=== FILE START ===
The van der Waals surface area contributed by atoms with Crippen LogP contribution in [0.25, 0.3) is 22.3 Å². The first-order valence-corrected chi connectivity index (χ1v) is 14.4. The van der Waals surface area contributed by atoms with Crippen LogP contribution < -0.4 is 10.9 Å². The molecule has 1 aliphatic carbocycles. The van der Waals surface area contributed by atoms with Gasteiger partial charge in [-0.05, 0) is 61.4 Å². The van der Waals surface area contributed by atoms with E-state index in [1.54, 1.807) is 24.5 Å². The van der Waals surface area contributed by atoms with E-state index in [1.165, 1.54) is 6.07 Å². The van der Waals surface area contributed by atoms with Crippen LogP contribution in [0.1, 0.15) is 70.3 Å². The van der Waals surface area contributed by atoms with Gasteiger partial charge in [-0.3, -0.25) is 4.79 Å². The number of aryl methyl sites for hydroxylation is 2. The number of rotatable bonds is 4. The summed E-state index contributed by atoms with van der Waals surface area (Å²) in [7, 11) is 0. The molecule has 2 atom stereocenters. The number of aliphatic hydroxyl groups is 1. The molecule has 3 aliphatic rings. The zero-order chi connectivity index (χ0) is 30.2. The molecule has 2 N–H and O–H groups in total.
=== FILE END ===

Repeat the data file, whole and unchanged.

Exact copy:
The van der Waals surface area contributed by atoms with Crippen LogP contribution in [0.25, 0.3) is 22.3 Å². The first-order valence-corrected chi connectivity index (χ1v) is 14.4. The van der Waals surface area contributed by atoms with Crippen LogP contribution < -0.4 is 10.9 Å². The molecule has 1 aliphatic carbocycles. The van der Waals surface area contributed by atoms with Gasteiger partial charge in [-0.05, 0) is 61.4 Å². The van der Waals surface area contributed by atoms with E-state index in [1.54, 1.807) is 24.5 Å². The van der Waals surface area contributed by atoms with E-state index in [1.165, 1.54) is 6.07 Å². The van der Waals surface area contributed by atoms with Crippen LogP contribution in [0.1, 0.15) is 70.3 Å². The van der Waals surface area contributed by atoms with Gasteiger partial charge in [-0.3, -0.25) is 4.79 Å². The number of aryl methyl sites for hydroxylation is 2. The number of rotatable bonds is 4. The summed E-state index contributed by atoms with van der Waals surface area (Å²) in [7, 11) is 0. The molecule has 2 atom stereocenters. The number of aliphatic hydroxyl groups is 1. The molecule has 3 aliphatic rings. The zero-order chi connectivity index (χ0) is 30.2. The molecule has 2 N–H and O–H groups in total.